Legal

Updates to holiday entitlement and pay legislation

17 Jun 2020 By Verity Buckingham

Verity Buckingham provides new details on how businesses should handle employees’ annual leave during the coronavirus pandemic

Most workers have a right to a minimum of 5.6 weeks' paid annual leave under the Working Time Regulations 1998 (WTR). This amounts to 28 days for a full-time employee. Under the WTR, this can include the usual public holidays – eight in England. Many employers give an enhanced entitlement in employees' contracts. 

Can employees ask to take holiday to avoid taking a period of leave on less or no pay?

Workers may wish to take annual leave as an alternative to scenarios where they would otherwise be on statutory sick pay or nil pay. However, this may not be the case if the employee will be furloughed under the coronavirus job retention scheme, where an employee could receive 80 per cent of their salary while they are off work. 

Employers can also designate a period of annual leave for their employees. They may do this to avoid a situation where lots of their staff want to take holiday once the crisis has passed. Such employees just need to be given the required level of notice by their employer. The amount of notice is double the amount of leave that is to be taken. 

If an employee is ill when they are on holiday, can they reschedule that holiday time?

This position has been decided by case law. The courts have held that a worker who is ill should be entitled to reschedule their annual leave, if they wish to do so. There is no reason this approach should not also apply to a person who is in self-isolation.

If a worker is subject to self-isolation because they have Covid-19, or its symptoms, then they would be treated in the same way as any other worker who is absent because of ill-health. The position is not so clear if they are self-isolating in other circumstances; for example, because they live with someone who has the virus. However, it is arguable that an employee self-isolating in these circumstances is not able to enjoy their annual leave and should be entitled to reschedule at least four weeks' leave. 

As the coronavirus situation changes daily and the government continues to introduce new guidance, employers should take advice on the current situation before making any decisions.

Can annual leave be carried over?

The government has announced that it is allowing workers to carry over up to four weeks' (not 5.6 weeks) annual leave into the next two leave years where leave has not been taken because of Covid-19. The WTR amending regulations have been brought into force with immediate effect.

Until now, the WTR provided that the four weeks of leave deriving from the Working Time Directive could only be taken in the leave year in respect of which it is due. The amending regulations provide that where it was ‘not reasonably practicable’ for a worker to take some or all of the Working Time Directive leave as a result of the effects of Covid-19, the worker shall be entitled to carry forward such untaken leave.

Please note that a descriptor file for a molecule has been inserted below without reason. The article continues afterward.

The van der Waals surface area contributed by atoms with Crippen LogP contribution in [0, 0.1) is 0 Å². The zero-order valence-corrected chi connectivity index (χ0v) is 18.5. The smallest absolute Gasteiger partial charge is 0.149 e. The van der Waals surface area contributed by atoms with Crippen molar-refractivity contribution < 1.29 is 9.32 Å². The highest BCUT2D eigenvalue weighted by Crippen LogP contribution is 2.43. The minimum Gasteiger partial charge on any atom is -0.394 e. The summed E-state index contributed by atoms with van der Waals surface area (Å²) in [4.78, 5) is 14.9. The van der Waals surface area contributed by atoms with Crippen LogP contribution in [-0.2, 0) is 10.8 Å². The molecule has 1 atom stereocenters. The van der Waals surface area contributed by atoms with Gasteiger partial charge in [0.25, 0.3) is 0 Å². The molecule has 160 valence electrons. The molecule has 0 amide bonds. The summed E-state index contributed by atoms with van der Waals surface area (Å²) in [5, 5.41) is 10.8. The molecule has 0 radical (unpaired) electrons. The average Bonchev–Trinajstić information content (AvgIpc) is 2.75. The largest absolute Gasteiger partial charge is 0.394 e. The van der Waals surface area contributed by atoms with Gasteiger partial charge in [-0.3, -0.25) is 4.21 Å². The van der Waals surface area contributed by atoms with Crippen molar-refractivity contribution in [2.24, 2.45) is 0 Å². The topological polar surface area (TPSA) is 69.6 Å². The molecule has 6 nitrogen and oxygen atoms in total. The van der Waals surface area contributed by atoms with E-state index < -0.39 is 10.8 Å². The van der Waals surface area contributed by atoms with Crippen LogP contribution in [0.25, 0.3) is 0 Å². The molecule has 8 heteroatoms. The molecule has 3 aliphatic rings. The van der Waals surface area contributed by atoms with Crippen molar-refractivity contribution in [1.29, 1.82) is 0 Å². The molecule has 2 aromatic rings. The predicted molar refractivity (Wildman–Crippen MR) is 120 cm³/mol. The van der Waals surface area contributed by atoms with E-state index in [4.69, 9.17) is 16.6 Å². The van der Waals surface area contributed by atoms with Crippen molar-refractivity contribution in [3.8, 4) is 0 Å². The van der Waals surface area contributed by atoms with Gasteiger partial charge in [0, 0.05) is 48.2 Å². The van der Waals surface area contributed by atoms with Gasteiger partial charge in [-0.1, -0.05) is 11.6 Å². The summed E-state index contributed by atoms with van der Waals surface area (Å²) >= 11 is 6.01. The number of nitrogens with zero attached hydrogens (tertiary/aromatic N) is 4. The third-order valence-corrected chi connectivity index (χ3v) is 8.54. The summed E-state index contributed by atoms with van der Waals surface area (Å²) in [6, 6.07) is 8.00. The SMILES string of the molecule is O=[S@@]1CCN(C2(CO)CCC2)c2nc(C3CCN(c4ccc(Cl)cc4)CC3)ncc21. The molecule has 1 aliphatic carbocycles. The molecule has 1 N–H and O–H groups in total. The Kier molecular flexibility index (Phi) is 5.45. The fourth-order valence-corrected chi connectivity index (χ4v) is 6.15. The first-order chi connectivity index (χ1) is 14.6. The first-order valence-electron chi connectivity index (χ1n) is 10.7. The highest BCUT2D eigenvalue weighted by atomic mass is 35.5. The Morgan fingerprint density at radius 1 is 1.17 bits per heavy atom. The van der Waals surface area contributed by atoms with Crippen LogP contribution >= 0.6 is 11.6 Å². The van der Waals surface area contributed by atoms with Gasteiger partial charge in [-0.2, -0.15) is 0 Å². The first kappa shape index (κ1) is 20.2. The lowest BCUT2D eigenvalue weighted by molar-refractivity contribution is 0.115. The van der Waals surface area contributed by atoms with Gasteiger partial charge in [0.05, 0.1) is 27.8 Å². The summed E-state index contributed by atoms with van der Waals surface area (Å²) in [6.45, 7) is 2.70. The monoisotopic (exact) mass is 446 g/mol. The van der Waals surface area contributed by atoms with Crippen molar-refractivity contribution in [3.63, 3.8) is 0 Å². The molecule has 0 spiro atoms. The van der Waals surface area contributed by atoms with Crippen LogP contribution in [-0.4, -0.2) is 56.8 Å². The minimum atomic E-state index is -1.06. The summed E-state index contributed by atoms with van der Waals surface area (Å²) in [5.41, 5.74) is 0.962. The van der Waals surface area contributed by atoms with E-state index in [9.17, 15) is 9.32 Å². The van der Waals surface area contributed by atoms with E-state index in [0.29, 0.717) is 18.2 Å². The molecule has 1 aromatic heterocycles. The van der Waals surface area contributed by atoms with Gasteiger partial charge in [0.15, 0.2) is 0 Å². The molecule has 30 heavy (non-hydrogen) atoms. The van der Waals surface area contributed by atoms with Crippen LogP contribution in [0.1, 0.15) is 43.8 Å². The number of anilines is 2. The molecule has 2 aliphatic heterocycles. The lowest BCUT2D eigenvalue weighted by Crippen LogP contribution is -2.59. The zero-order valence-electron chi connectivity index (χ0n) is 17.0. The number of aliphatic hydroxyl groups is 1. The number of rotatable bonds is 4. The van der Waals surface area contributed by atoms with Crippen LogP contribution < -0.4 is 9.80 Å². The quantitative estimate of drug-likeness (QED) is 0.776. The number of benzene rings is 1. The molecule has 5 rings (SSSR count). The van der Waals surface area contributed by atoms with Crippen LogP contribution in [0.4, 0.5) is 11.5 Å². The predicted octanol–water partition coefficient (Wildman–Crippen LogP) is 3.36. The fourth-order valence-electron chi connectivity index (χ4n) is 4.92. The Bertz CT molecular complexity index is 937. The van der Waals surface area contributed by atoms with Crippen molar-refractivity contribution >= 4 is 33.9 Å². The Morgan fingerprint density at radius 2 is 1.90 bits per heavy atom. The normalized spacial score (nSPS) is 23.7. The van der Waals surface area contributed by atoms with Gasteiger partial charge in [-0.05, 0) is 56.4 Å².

The change is aimed at allowing businesses under particular pressure from the effects of coronavirus the flexibility to better manage their workforce, while protecting workers’ right to paid holiday.

Changes to calculating holiday pay

On 6 April 2020 a change to calculating holiday pay was introduced. The reference period used in holiday pay calculations increased from 12 weeks to 52 weeks. 

Because of this change, the government has updated its guidance on calculating statutory holiday pay for workers without fixed hours or pay. The aim of the change is to ensure that workers who do not have a regular working pattern throughout the year are not disadvantaged by having to take their holiday at a quiet time of the year when their weekly pay might be lower. 

However, for those workers that work part of a year – for example, term-time workers – a different approach needs to be taken following the Court of Appeal's recent decision in Harpur Trust v Brazel. This case held that holiday entitlement for part-year workers is not subject to a pro rata reduction. 

Ms Brazel was a permanent, term-time only music teacher. The school at which she worked had adopted a calculation for holiday pay that averaged working hours across a year and paid her holiday pay equal to 12.07 per cent of annual pay. 12.07 per cent of pay is equal to pay for 5.6 weeks, divided by 46.4 weeks (the balance of the year after the deduction of 5.6 weeks leave). The school calculated her earnings each term and paid her 12.07 per cent of that figure at the end of the Christmas, Easter and summer terms. She then took her holiday during school holidays. 

If the statutory test of averaging earnings over a 12-week period was applied, Brazel would have received a higher amount of pay, stated in the judgment to be 17.5 per cent of her annual earnings. The Court of Appeal saw no reason for this approach not to be taken. 

For employers, this means that if they are using the 12.07 per cent calculation and this is not consistent with the result from calculating average pay over the reference period, the employee will look to their employer to compensate them for the balance. 

In light of this statutory change to the reference period for calculating holiday pay, and the new case law for term-time workers and those who are only paid for hours actually worked, employers should review the approach they take to calculating holiday pay. 

Verity Buckingham is senior associate at Dentons

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